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December 11, 2013

Obama shakes hands with Cuba's Raul Castro

(Continued)

Making his way to the podium for his speech, Obama also greeted Brazilian President Dilma Rousseff with a kiss on the cheek. Rousseff and Obama have clashed over reports the National Security Agency monitored her communications, leading the Brazilian leader to shelve a state trip to the U.S. earlier this year in a show of anger. In another potentially uneasy exchange, Obama also briefly greeted Afghan President Hamid Karzai, whose refusal to sign a security agreement with the U.S. before year’s end has irritated the Obama administration.

The U.S. and Cuba have recently taken small steps toward political reconciliation, raising hopes that Washington and Havana could be on the verge of a breakthrough. But skeptics caution the two countries have shown subtle signs of thaw in the past, only to fall back into old recriminations.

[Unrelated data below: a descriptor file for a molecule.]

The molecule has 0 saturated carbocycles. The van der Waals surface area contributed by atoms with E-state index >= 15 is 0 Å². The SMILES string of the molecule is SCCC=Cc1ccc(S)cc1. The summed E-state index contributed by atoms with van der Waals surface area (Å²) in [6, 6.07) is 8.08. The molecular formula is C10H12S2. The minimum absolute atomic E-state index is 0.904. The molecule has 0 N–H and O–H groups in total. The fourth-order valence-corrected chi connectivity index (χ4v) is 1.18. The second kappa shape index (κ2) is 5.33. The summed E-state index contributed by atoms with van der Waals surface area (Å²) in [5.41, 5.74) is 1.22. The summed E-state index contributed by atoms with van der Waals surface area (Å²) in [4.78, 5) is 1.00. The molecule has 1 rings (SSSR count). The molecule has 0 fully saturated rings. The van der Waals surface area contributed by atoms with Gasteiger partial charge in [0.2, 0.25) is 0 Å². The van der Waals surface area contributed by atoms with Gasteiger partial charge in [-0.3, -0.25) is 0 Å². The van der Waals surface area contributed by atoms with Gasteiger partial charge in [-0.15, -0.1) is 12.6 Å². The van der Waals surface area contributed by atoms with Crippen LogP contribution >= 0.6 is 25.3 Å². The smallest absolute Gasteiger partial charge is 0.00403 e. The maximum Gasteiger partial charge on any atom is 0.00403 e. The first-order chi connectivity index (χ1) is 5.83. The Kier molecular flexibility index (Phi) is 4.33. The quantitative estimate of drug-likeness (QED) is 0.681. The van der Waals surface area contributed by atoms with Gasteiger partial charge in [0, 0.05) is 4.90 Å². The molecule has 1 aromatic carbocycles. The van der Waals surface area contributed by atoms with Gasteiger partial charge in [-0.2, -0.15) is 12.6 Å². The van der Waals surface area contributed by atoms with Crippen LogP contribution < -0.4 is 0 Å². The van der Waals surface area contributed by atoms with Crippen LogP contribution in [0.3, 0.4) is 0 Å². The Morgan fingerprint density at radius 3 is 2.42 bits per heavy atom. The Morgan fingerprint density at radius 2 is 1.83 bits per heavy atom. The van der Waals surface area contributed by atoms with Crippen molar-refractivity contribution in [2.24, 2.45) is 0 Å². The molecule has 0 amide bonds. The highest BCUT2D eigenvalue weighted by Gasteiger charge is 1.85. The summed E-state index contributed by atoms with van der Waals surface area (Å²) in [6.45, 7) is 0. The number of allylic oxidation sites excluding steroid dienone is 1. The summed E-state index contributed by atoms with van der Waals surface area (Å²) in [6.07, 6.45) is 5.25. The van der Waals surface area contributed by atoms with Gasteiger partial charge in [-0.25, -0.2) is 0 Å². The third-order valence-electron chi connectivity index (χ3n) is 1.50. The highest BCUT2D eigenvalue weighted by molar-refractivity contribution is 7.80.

At a fundraiser in Miami last month, Obama argued for a renewed approach toward Cuba.

“We’ve started to see changes on the island,” he said on Nov. 8.

“We have to be creative,” he added. “And we have to be thoughtful. And we have to continue to update our policies. Keep in mind that when Castro came to power, I was just born. So the notion that the same policies that we put in place in 1961 would somehow still be as effective as they are today in the age of the Internet and Google and world travel doesn’t make sense.”

In 2009, Obama made waves when he shook hands with the late Venezuelan president Hugo Chavez, a strident critic of the United States, at the Summit of the Americas.

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